Turkey’s approach to the Kurdish issue has been marked by sustained repression against the Kurdish community. Legal measures exclude Kurds from democratic politics and ban pro-Kurdish parties. Pro-Kurdish supporters, civil leaders, and politicians are subject to arrest, arbitrary detention, torture, and extrajudicial killings. The conflict between the state and the Kurdistan Workers Party (PKK), an armed insurgency seeking greater political and cultural rights within Turkey, started in the mid-1980s, resulting in the deaths of 40,000. Political and ethnic conflict persisted except for a brief respite in 2013-2015, which coincided with talks between Turkey and the PKK. The Turkish Armed Forces conduct an offensive each Spring to hunt the PKK in the remote, rugged terrain where Turkey, Iraq, and Iran are contiguous. Erdogan’s foreign ventures are costly and a further drag on the economy. Though the PKK announced a unilateral ceasefire after the earthquake in February, Erdogan may launch a more intensive cross-border operation this Spring to try and provoke a response by the PKK, stirring nationalist sentiment among Turkish voters.
Erdogan is opposed this year by a coalition of parties. The “Table of Six” includes the Republican People’s Party (CHP) headed by Kemal Kilicdaroglu, the nationalist Good Party (IYI) of Meral Aksener, the conservative Felicity Party of Temel Karamollaoglu, the Democrat Party of Gultekin Uysal, the Democracy and Progress Party led by Ali Babacan, and the Future Party chaired by Ahmet Davutoglu. Parties in the Table of Six are united by convenience, not ideological commitment. They have little in common in terms of their political views apart from their desire to oust Erdogan.
Fissures surfaced in March 2023 when leaders bickered over the selection of a consensus candidate for president. Aksener temporarily left the coalition over Kilicdaroglu’s likely nomination stating, “[It] has lost the ability to represent the will of the nation.” Aksener expressed her preference for Ankara Mayor Mansur Yavaş or Ekrem Imamoglu, the dynamic mayor of Istanbul. The CHP’s Kilicdaroglu, a 74-year- old former bureaucrat, called “Turkey’s Gandhi ” for his staid and stoic demeanor, was finally designated to oppose Erdogan. Aksener returned to the coalition with the understanding that Kilicdaroglu would include Yavas and Imamoglu as running mates.
The People’s Democratic Party
The People’s Democratic Party (HDP) is conspicuously absent from the coalition. Aksener and other nationalist politicians fear that its participation could alienate mainstream Turkish voters. However, there are about 20 million Kurds in Turkey, putting the HDP in a “kingmaker” position to shape the future of Turkish politics.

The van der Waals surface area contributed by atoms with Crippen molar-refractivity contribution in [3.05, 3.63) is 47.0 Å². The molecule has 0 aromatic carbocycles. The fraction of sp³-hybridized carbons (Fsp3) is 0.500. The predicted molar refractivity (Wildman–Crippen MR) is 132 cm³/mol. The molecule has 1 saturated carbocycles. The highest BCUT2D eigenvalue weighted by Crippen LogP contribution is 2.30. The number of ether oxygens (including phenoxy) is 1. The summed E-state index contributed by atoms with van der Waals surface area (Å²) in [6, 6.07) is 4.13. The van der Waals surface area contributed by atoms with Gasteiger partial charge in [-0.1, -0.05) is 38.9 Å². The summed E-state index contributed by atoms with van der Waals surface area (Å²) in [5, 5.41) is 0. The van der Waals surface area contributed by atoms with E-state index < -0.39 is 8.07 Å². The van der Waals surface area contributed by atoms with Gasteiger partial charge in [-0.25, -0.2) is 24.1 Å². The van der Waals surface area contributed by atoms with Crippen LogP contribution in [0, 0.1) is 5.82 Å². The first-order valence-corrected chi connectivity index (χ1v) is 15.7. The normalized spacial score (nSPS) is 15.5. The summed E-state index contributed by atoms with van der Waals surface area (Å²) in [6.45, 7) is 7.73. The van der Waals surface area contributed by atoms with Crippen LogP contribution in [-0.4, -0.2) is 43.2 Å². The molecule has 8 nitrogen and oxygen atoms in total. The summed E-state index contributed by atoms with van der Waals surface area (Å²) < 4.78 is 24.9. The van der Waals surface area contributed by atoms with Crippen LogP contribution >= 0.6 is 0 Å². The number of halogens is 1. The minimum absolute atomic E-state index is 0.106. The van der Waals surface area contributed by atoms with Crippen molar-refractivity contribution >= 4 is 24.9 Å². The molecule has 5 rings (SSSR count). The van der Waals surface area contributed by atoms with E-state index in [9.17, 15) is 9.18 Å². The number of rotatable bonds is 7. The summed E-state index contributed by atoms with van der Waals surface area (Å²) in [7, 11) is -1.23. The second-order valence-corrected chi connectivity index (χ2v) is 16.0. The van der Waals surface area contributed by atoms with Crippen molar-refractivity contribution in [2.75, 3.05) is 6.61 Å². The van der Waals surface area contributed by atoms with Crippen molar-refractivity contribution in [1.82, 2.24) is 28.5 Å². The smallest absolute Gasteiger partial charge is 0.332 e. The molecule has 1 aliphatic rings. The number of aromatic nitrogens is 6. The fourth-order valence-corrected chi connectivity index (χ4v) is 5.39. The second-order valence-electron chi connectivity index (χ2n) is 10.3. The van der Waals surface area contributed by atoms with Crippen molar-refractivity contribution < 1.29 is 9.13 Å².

Erdogan has sought to marginalize the HDP’s electoral appeal. Co-chairs Selahattin Demirtas, Figen Yuksekdag, and ten HDP Members of parliament were arrested in November 2016. They still languish in prison. Every HDP member in the Turkish Parliament is under criminal investigation. Two MPs elected in 2018 have already been stripped of their seats and imprisoned. Of 65 municipalities won by the HDP in the 2019 local elections, the government has replaced all but six with state-appointed “trustees”. Indiscriminate attacks by government forces on Kurdish-majority cities like Sur, Nusaybin, and Cizre have laid waste to urban centers and displaced up to half a million people.
A case was opened by the Turkish judiciary alleging the HDP’s support for terrorism in March 2021. Though the closure case remains active and the party could be shut down at any time, the HDP changed its name to the “Green Left Party” to avoid legal action. Banning the party could be a double-edged sword. It would inspire Erdogan’s nationalist base, driving voter turnout. But it could also motivate the country’s Kurds to vote in greater numbers backing parties other than the AKP.
The HDP practices a different brand of politics different from the AKP and other Turkish parties. Defined by its policies rather than personalities, the HDP’s platform endorses strengthening the capacity of local government through decentralization (i.e. “democratic federalism”). It supports the resumption of talks with the government, which would lead to a resolution of Turkey’s Kurdish question through dialogue rather than armed conflict.
The HDP opposes Turkey’s sweeping anti-terrorism legislation, which is used to prohibit dissent and criticism. It challenges restrictions on Kurdish rights and identity, including prohibitions on the use of non-Turkish languages in education, politics, and public administration. It opposes the definition of the “Turkish nation” in the constitution, which conflates national identity with Turkish ethnicity. The HDP insists that national identity must be based on the principles of a multiethnic and democratic society. It maintains that the 1982 military constitution gives too much power to the central government and supports reforms in accordance with the European Charter on Local Self-Government, ratified by Turkey in 1992. By contrast, the majority of Turks reflexively oppose decentralization. From the 1920 Sevres Treaty, they believe that Western Powers are trying to dismember and diminish Turkey (i.e., “Sevres Syndrome”).